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Sunday, 25 April 2010





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Government Gazette

We are indebted to President for eradicating terrorism - Governor Lokubandara

Speaker W.J.M. Lokubandara completed the full tenure of his office in the sixth Parliament until he was succeeded on April 22, 2010 by Chamal Rajapaksa with the unaniomous vote of the Parliament. Impressed by the policies of Mahinda Chinthana, Lokubandara joined the UPFA after the dissolution of the Parliament and his name was included in the UPFA National List. Instead of being an MP, he was sworn in as Governor of the Sabaragamuwa Province on April 21.

In an exclusive interview with the Sunday Observer, the new Governor says that it was only a temporary appointment until the Constitutional changes are made to reintroduce the Senate as contemplated by the President.

Q: How do you review your political career?

A: I have been in active politics for 33 years. I entered the Parliament in 1977 as the MP for Haputale electorate. President J.R. Jayawardene appointed me as the project Minister for Indigenous Medicine. Later I was appointed Cabinet Minister of Cultural Affairs and Indigenous Medicine. President Ranasinghe Premadasa appointed me the Education, Cultural Affairs and Information Minister. During Presidency of D.B. Wijethunga I was also in charge of the Technical Education Ministry. In 1994 I was elected the Chief Opposition Whip. When the UNF came to power in 2001 I was appointed Minister of Justice and Buddha Sasana whilst being Leader of the House. In 2004 I was elected Speaker and held the office till the dissolution of Parliament in April, 2010.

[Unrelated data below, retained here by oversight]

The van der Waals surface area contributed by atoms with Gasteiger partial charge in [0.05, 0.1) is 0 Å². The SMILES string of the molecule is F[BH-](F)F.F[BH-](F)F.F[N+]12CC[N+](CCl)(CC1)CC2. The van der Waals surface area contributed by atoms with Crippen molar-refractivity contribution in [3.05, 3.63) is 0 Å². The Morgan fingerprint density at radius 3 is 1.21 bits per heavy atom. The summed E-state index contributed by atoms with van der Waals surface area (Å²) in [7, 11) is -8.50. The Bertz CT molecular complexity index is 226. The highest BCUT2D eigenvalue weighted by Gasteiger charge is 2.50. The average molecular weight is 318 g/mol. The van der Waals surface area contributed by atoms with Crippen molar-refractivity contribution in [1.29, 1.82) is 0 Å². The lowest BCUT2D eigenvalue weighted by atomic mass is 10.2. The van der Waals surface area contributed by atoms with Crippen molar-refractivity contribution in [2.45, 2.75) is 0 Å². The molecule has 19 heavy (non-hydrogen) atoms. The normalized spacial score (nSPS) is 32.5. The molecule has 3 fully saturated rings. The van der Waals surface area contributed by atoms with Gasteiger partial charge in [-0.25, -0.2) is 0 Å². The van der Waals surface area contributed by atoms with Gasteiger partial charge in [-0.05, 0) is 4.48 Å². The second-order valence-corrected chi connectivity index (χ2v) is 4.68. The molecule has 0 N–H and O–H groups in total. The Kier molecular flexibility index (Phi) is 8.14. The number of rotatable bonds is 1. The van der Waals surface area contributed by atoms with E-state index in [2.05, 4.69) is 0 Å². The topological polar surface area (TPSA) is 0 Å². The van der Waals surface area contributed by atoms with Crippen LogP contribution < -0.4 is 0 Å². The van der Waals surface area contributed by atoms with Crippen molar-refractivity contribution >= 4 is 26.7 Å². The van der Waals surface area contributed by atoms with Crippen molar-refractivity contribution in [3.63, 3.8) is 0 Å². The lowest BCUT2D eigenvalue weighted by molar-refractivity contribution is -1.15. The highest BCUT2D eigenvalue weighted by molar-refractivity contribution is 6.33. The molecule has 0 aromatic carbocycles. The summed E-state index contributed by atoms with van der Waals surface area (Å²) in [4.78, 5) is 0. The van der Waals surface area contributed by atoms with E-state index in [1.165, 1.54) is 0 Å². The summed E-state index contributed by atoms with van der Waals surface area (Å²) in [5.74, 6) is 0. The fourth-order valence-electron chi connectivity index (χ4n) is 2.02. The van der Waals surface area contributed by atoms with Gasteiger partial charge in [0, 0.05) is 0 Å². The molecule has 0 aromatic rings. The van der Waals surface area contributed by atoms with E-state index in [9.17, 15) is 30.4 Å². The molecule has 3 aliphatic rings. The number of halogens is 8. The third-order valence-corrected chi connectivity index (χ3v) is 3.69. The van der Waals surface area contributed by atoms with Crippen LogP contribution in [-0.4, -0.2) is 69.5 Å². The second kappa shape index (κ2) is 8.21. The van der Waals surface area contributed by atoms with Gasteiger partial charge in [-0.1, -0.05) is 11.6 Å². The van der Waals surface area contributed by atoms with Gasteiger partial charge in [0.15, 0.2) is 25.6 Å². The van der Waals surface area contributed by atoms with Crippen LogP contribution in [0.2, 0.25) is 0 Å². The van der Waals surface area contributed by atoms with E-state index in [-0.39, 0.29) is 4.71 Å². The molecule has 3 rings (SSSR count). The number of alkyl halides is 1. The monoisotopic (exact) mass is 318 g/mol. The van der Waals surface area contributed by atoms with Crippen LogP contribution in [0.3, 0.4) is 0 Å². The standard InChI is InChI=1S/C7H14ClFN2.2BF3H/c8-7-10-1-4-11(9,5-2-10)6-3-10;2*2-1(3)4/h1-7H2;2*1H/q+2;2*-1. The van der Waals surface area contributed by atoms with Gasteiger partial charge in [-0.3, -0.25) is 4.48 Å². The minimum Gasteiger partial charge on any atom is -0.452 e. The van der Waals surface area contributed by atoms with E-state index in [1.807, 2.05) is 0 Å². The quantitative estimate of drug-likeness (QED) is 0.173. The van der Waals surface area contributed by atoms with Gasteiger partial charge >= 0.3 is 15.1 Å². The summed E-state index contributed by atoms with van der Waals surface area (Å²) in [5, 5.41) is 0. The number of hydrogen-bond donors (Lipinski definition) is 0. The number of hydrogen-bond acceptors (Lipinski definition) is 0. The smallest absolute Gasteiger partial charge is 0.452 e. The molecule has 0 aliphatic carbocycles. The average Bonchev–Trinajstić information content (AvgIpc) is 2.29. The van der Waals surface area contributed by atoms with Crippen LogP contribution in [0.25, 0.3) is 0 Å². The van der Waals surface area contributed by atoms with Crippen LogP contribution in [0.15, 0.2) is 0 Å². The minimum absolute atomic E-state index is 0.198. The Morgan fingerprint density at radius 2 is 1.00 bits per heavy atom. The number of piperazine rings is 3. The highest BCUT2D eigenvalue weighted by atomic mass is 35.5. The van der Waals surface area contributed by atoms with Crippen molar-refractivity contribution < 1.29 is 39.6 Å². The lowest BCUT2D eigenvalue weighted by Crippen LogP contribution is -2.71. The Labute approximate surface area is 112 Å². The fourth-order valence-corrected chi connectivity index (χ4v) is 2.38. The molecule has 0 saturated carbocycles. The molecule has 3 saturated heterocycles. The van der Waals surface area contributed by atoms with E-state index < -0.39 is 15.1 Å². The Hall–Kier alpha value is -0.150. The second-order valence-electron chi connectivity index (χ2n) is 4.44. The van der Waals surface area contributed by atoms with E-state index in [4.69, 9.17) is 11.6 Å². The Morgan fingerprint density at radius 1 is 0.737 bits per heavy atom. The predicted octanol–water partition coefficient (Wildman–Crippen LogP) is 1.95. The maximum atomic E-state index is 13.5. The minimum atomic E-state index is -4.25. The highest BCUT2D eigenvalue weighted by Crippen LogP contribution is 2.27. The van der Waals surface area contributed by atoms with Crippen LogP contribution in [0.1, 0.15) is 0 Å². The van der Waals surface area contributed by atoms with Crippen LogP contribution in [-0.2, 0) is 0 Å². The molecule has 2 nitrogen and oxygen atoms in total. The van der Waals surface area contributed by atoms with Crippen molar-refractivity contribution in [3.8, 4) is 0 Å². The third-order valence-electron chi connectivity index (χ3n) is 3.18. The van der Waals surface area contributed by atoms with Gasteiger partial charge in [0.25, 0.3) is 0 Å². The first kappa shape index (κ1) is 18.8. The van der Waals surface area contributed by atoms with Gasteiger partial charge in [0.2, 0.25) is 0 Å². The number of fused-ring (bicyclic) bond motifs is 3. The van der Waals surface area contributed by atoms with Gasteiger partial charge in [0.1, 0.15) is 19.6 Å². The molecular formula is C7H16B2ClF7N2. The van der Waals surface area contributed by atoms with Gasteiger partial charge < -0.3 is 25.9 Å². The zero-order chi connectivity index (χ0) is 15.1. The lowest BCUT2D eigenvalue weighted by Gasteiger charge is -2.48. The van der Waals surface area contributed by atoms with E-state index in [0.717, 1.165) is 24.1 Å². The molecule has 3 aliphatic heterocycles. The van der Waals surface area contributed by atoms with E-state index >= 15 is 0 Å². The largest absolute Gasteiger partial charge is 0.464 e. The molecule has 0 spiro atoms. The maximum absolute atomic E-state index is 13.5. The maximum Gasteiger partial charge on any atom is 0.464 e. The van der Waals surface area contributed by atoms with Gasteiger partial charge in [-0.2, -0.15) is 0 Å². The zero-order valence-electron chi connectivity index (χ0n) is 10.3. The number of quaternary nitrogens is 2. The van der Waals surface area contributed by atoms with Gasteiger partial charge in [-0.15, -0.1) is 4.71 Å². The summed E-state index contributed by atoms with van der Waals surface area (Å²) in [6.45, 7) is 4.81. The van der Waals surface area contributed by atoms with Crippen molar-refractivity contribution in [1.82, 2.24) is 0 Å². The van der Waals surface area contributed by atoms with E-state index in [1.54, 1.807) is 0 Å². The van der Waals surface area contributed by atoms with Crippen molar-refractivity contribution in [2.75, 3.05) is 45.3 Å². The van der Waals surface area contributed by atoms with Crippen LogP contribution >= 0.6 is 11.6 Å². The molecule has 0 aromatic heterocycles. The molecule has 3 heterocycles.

Q: You began your political career as a member of the United National Party. Now you have joined the SLFP. What made you to change your party?

A: It was the significance of the Mahinda Chinthana that inspired me to change the party. It was the Mahinda Chinthana policy that helped liberate the country from the clutches of terrorism.

Q: But you continued to be a member of the UNP whilst being the Speaker?

A: The office of the Speaker is an independent one. As such my role too had to be independent. I never attended any political meeting when I was the Speaker.

It was only after the dissolution of the Parliament that I attended political meeting at Badulla where President Mahinda Rajapaksa appointed my son as the Haputale SLFP organiser. I was never present in any political platform until the dissolution of the Parliament.

Q: Your name was included in the UPFA national list. But you have been sworn in as the Governor of the Sabaragamuwa. Are you happy with the new appointment?

A: My name has been there in the UPFA national list that was sent to the Elections Commissioner. When allocating the National List seats, the party leadership had to set apart slots for constituent parties of the Alliance.

There were problems when allocating seats for political parties. However, I accepted what the President offered to me. I was also assured that I would be appointed President of the Senate once it is reintroduced.

Till such time, I shall function as the Governor of Sabaragamauwa.

Q: Does it mean that this new position is a temporary one?

A: Yes, this is a temporary position for me till the Senate is reintroduced.

Q: Are you confident that the Government can go ahead with Constitutional changes?